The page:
Do you really know whether you have a pay-when-pay or pay-if-pay provision in your contract?

By:  Christopher Solop

Do you, as a subcontractor or/and material supplier, examine the contract/purchase order you are signing to determine if it includes a pay-when-paid or a pay-if-paid provision?  These days, it is more important than ever to receive timely payment for labor performed or material and supplies furnished on a project.  However, frequently, prime contractors and therefore subcontractors and suppliers must wait an extended period to receive payment.  When this occurs, a contract that has a pay-if-paid versus a pay-when-paid provision enables the prime contractor to withhold payment until it receives payment from the owner.  A properly drafted pay-if-paid provision shifts the risk of non-payment by the owner to the prime contractor.  This means you might never get paid if the owner becomes insolvent during construction of the project, or payment could be substantially delayed if the owner has a dispute with the prime.   However, a pay-when-paid provision requires payment from the prime within a reasonable period after the work is performed.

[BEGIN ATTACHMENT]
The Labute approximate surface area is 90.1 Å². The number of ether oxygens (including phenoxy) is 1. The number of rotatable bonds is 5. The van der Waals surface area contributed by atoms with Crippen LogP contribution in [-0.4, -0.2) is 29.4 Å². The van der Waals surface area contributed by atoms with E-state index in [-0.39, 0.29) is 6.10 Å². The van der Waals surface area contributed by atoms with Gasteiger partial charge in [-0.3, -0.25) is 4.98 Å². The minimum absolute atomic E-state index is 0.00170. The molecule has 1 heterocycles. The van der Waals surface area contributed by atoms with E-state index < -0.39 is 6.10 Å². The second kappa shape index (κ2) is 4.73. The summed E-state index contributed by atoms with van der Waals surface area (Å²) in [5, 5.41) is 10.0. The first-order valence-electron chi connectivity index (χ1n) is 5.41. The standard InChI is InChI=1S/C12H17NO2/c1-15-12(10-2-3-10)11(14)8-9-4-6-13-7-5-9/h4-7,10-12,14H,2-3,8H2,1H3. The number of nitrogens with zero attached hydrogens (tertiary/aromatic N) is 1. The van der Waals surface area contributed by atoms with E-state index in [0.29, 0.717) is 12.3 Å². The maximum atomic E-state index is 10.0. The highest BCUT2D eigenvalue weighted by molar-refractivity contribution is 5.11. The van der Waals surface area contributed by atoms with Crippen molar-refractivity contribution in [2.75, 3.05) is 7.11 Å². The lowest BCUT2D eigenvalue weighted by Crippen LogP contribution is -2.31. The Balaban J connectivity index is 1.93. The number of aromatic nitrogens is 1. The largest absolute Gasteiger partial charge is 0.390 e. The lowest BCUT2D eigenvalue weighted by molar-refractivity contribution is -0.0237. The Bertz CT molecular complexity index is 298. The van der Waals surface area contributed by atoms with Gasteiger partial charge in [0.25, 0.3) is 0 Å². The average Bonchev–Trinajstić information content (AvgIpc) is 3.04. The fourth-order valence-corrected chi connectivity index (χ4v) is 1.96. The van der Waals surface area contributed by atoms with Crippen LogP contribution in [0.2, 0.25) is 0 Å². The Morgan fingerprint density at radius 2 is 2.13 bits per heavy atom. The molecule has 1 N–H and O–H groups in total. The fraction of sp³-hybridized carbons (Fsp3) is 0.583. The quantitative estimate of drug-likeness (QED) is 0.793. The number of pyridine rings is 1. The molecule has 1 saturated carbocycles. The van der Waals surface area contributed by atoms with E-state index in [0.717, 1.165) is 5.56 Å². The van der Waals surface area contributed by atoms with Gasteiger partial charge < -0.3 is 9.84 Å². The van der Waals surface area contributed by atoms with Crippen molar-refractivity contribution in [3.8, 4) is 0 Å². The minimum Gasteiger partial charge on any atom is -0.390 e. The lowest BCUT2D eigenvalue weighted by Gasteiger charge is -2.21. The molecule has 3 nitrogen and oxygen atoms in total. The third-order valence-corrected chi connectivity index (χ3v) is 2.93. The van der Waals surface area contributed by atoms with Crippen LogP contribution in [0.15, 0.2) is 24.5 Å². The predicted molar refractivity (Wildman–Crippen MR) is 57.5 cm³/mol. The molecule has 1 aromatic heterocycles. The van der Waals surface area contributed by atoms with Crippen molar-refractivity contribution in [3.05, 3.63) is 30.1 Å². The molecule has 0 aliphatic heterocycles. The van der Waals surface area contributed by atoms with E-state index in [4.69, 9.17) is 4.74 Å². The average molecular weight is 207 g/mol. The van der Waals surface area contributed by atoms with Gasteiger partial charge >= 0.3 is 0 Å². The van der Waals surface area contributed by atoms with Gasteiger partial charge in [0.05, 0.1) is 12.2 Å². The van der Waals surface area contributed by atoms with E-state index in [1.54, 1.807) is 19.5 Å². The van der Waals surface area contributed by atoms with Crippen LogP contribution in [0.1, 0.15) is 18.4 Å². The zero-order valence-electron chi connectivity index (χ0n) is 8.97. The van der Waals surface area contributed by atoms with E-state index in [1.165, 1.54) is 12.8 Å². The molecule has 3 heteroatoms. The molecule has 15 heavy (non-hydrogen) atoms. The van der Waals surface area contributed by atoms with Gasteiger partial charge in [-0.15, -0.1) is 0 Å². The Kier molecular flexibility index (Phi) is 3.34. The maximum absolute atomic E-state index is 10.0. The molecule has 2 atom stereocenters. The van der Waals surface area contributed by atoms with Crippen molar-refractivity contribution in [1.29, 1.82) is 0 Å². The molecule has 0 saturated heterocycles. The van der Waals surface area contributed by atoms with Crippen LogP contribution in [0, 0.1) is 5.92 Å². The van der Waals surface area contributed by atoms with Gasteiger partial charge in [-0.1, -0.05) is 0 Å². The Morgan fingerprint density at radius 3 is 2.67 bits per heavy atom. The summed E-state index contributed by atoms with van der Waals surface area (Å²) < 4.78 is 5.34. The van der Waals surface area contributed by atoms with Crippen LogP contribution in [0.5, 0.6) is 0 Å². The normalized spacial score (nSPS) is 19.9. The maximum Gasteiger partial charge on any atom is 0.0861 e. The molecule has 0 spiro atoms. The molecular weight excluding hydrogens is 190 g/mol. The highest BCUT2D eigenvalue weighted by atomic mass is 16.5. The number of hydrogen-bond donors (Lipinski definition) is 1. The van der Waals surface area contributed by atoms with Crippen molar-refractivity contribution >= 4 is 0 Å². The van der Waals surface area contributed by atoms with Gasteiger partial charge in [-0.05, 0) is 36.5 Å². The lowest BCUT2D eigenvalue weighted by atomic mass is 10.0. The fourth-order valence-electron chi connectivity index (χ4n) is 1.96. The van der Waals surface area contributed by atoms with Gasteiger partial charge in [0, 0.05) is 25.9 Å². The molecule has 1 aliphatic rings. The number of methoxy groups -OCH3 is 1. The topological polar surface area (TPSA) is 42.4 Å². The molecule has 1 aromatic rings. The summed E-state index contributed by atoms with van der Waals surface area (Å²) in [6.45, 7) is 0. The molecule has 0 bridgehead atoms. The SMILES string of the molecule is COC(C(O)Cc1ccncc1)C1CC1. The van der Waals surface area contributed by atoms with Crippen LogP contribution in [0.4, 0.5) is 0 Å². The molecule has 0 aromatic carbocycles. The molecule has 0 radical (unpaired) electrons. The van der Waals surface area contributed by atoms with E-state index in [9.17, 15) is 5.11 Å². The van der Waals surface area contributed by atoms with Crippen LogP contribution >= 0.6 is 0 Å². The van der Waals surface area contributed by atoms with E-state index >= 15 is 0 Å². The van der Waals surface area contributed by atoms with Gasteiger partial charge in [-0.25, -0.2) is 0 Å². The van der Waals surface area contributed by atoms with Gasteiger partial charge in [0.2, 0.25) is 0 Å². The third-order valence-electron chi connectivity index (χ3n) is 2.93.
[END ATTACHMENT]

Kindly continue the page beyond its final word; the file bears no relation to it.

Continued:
Subcontractors and suppliers should, therefore, always examine the terms and conditions of a subcontract/purchase order before signing to make sure it includes a pay-when-paid provision.  You should also look for a provision that gives you the right to stop work or delivery if payment is not made when required.  The pay-when-paid term reflects the notion that responsible prime contractors will endeavor to assure themselves that the owner has adequate financing at the outset and should track the owner’s financial resources during project performance to minimize the risk that anyone contributing to the project comes up short.